The platitude "every cloud has a silver lining" suggests that good can come from even the worst situations. The attack on the Twin Towers and the Hurricane Katrina disaster brought to the forefront the necessity of communications interoperability, or more simply put, being able to talk to each other. Benton County, Wash., has something very close to a model of interoperability in the form of its Southeast Communications Center, known locally as SECOMM.
Most of the world thinks of Washington as a gloomy, squishy place because of the rainforest conditions on the more populated western side of the state that includes Seattle and Tacoma. That isn't the case for the relatively arid two-thirds of the state east of the Cascade Mountains that receives 300 days of sunshine each year. Benton County lies on the southern border of this part of the state at the confluence of the Columbia, Yakima, and Snake Rivers. Surrounded by farmland, the population center of Benton County is the "Tri-Cities" of Kennewick, Richland, and Pasco. The first two cities are in Benton County; Pasco is across the river in Franklin County. About 250,000 people live in the Tri-Cities environs.
If you don't pay close attention, you won't notice when you move between cities or into an unincorporated area of the county, which means that public safety incidents frequently overlap jurisdictions. Communications for most police, fire, and public works operations in Benton County are handled through SECOMM, which is part of Benton County Emergency Services (BCES). BCES operates from its own building in Richland, tucked behind a Walmart and a Home Depot and unnoticed by most residents. They've been there since 1997, when they moved from their previous home in the basement of Kennewick City Hall.
SECOMM came into being in 1977, when Benton City, Kennewick, and Richland decided to merge their individual dispatch centers into a single operation. At the time, Benton City had its own police department, but it was eventually dissolved in favor of the Benton County Sheriff's Office furnishing police services. The police department of the City of West Richland is also served by SECOMM, as are the fire departments of Richland and Kennewick, three districts of the county fire department, and the Benton County Sheriff's Office. Emergency medical services are provided by the fire departments serving each community.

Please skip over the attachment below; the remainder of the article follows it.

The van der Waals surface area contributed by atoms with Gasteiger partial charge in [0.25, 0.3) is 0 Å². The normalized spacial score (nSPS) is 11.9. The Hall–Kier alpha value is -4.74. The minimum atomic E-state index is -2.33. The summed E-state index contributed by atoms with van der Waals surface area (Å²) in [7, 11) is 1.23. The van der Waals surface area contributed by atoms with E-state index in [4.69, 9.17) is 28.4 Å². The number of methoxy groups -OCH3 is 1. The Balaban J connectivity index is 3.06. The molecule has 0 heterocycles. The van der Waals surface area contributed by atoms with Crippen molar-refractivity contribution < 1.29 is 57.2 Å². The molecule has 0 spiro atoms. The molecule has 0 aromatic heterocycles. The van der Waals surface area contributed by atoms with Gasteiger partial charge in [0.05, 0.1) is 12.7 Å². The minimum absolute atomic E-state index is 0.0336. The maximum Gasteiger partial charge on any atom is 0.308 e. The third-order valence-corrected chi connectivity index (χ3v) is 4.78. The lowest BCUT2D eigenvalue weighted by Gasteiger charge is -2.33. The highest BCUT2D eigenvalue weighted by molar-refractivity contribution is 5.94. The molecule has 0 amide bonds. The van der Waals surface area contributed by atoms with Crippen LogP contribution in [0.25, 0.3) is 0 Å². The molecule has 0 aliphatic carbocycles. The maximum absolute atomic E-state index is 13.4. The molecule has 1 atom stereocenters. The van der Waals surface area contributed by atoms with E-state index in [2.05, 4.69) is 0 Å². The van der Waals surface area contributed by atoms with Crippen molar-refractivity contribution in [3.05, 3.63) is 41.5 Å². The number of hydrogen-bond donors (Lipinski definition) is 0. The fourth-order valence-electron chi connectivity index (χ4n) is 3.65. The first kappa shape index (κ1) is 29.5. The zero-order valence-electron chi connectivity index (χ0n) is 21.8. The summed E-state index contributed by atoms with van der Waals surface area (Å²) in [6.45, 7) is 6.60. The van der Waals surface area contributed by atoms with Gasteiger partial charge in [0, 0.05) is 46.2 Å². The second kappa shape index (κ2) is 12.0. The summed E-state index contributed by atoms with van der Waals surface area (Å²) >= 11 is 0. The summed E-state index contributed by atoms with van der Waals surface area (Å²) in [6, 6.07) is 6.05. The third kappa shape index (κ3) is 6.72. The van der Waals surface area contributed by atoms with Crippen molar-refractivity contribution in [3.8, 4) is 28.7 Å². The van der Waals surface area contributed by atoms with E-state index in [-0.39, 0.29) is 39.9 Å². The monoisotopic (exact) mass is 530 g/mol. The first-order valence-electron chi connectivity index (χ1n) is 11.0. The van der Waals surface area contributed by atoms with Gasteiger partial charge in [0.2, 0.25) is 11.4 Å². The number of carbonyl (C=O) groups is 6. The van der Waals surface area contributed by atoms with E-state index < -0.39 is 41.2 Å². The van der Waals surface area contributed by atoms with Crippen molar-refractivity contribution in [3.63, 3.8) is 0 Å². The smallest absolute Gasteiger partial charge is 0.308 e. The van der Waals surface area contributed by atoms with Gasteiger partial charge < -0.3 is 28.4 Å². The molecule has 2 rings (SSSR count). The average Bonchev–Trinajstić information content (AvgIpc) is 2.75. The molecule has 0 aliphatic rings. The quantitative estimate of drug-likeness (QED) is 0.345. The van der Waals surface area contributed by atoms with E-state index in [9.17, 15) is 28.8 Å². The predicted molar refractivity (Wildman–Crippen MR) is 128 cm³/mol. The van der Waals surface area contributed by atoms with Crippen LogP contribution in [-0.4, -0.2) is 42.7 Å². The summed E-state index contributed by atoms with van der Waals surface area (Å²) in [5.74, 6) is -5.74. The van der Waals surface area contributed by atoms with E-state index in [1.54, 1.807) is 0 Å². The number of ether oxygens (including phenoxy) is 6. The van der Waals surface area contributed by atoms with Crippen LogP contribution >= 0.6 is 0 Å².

Agriculture, including the largest wine industry in the United States outside of California, plays a significant role in Benton County's economy, but principal industry is with the activities at the Hanford Site northwest of Richland. From 1944 to 1987, Hanford produced most of the plutonium used in U.S. nuclear weapons. Today, the 586 square miles of the site are controlled by the U.S. Department of Energy, which oversees the cleanup of the decommissioned nuclear reactors and radioactive waste storage there.
Hanford is also home to a working nuclear power plant run by Energy Northwest. The recession hasn't had the impact experienced by most of the country, as work proceeds at Hanford without interruption. The cleanup job is so massive that some people who will retire from "remediation" of the site have not yet been born.
Many people would be horrified at the thought of living so close to so much dangerous material, but local residents aren't put off by Hanford or the Umatilla Chemical Weapons Depot, located just south of Benton County across the river in Oregon. This U.S. Army installation is about to close after decades of disposal of mustard and nerve agent munitions stored in reinforced concrete "igloos" in the Oregon desert.